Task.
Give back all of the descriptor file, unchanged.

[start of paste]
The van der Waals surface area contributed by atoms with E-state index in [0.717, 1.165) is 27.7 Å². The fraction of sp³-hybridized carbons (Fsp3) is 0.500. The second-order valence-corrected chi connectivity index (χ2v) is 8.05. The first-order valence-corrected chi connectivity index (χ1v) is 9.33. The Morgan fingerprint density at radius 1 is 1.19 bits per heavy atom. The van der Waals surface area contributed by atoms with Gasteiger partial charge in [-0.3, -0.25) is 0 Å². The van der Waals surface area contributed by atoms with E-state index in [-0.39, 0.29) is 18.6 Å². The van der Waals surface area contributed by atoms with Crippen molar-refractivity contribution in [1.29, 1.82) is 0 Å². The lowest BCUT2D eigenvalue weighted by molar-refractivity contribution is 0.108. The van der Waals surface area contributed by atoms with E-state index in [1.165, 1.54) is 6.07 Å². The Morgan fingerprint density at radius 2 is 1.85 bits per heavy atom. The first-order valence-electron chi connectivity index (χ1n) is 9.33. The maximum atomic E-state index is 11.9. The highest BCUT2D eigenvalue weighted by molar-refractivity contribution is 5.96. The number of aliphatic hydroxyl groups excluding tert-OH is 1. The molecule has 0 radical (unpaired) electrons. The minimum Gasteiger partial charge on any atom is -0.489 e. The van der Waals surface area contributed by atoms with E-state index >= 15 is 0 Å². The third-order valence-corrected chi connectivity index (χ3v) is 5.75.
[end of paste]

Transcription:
The van der Waals surface area contributed by atoms with E-state index in [0.717, 1.165) is 27.7 Å². The fraction of sp³-hybridized carbons (Fsp3) is 0.500. The second-order valence-corrected chi connectivity index (χ2v) is 8.05. The first-order valence-corrected chi connectivity index (χ1v) is 9.33. The Morgan fingerprint density at radius 1 is 1.19 bits per heavy atom. The van der Waals surface area contributed by atoms with Gasteiger partial charge in [-0.3, -0.25) is 0 Å². The van der Waals surface area contributed by atoms with E-state index in [-0.39, 0.29) is 18.6 Å². The van der Waals surface area contributed by atoms with Crippen molar-refractivity contribution in [1.29, 1.82) is 0 Å². The lowest BCUT2D eigenvalue weighted by molar-refractivity contribution is 0.108. The van der Waals surface area contributed by atoms with E-state index in [1.165, 1.54) is 6.07 Å². The Morgan fingerprint density at radius 2 is 1.85 bits per heavy atom. The first-order valence-electron chi connectivity index (χ1n) is 9.33. The maximum atomic E-state index is 11.9. The highest BCUT2D eigenvalue weighted by molar-refractivity contribution is 5.96. The number of aliphatic hydroxyl groups excluding tert-OH is 1. The molecule has 0 radical (unpaired) electrons. The minimum Gasteiger partial charge on any atom is -0.489 e. The van der Waals surface area contributed by atoms with E-state index >= 15 is 0 Å². The third-order valence-corrected chi connectivity index (χ3v) is 5.75.